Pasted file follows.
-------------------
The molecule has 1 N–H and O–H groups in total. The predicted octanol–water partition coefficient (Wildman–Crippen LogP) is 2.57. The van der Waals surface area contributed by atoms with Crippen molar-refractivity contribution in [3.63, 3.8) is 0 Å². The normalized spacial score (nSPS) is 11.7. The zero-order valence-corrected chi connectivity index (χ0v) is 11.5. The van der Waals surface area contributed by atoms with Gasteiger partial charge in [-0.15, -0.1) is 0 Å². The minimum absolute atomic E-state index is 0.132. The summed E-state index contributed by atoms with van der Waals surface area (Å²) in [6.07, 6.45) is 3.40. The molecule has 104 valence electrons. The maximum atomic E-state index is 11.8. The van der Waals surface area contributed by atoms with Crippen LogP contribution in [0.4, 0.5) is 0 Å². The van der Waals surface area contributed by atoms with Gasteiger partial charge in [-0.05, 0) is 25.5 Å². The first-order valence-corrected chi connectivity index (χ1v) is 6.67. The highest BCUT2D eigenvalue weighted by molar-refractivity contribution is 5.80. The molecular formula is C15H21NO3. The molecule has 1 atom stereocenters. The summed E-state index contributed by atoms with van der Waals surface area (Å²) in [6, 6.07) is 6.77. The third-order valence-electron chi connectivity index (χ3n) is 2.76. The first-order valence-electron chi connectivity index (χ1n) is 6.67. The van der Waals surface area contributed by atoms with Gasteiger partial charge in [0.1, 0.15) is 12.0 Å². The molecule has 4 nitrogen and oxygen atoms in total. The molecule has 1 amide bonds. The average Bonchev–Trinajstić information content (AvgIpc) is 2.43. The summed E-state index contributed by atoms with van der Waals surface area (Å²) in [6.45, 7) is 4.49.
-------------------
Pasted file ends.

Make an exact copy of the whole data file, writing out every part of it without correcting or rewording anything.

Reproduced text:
The molecule has 1 N–H and O–H groups in total. The predicted octanol–water partition coefficient (Wildman–Crippen LogP) is 2.57. The van der Waals surface area contributed by atoms with Crippen molar-refractivity contribution in [3.63, 3.8) is 0 Å². The normalized spacial score (nSPS) is 11.7. The zero-order valence-corrected chi connectivity index (χ0v) is 11.5. The van der Waals surface area contributed by atoms with Gasteiger partial charge in [-0.15, -0.1) is 0 Å². The minimum absolute atomic E-state index is 0.132. The summed E-state index contributed by atoms with van der Waals surface area (Å²) in [6.07, 6.45) is 3.40. The molecule has 104 valence electrons. The maximum atomic E-state index is 11.8. The van der Waals surface area contributed by atoms with Crippen LogP contribution in [0.4, 0.5) is 0 Å². The van der Waals surface area contributed by atoms with Gasteiger partial charge in [-0.05, 0) is 25.5 Å². The first-order valence-corrected chi connectivity index (χ1v) is 6.67. The highest BCUT2D eigenvalue weighted by molar-refractivity contribution is 5.80. The molecular formula is C15H21NO3. The molecule has 1 atom stereocenters. The summed E-state index contributed by atoms with van der Waals surface area (Å²) in [6, 6.07) is 6.77. The third-order valence-electron chi connectivity index (χ3n) is 2.76. The first-order valence-electron chi connectivity index (χ1n) is 6.67. The van der Waals surface area contributed by atoms with Gasteiger partial charge in [0.1, 0.15) is 12.0 Å². The molecule has 4 nitrogen and oxygen atoms in total. The molecule has 1 amide bonds. The average Bonchev–Trinajstić information content (AvgIpc) is 2.43. The summed E-state index contributed by atoms with van der Waals surface area (Å²) in [6.45, 7) is 4.49.